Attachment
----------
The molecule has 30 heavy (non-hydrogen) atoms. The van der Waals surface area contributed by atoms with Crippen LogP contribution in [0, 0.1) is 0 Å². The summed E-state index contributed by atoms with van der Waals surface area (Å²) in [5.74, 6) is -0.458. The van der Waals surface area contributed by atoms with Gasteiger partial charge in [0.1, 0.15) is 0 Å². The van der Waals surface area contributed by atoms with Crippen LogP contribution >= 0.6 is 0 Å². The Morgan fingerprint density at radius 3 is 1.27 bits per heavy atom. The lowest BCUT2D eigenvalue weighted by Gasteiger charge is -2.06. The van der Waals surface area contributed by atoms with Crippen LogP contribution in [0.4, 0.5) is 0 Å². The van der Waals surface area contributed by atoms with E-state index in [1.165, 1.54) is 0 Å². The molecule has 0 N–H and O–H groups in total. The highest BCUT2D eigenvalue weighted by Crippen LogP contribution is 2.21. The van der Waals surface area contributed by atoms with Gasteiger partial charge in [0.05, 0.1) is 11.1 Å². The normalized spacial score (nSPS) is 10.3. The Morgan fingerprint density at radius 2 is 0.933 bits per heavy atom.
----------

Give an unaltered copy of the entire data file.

The molecule has 30 heavy (non-hydrogen) atoms. The van der Waals surface area contributed by atoms with Crippen LogP contribution in [0, 0.1) is 0 Å². The summed E-state index contributed by atoms with van der Waals surface area (Å²) in [5.74, 6) is -0.458. The van der Waals surface area contributed by atoms with Gasteiger partial charge in [0.1, 0.15) is 0 Å². The van der Waals surface area contributed by atoms with Crippen LogP contribution >= 0.6 is 0 Å². The Morgan fingerprint density at radius 3 is 1.27 bits per heavy atom. The lowest BCUT2D eigenvalue weighted by Gasteiger charge is -2.06. The van der Waals surface area contributed by atoms with Crippen LogP contribution in [0.4, 0.5) is 0 Å². The van der Waals surface area contributed by atoms with E-state index in [1.165, 1.54) is 0 Å². The molecule has 0 N–H and O–H groups in total. The highest BCUT2D eigenvalue weighted by Crippen LogP contribution is 2.21. The van der Waals surface area contributed by atoms with Gasteiger partial charge in [0.05, 0.1) is 11.1 Å². The normalized spacial score (nSPS) is 10.3. The Morgan fingerprint density at radius 2 is 0.933 bits per heavy atom.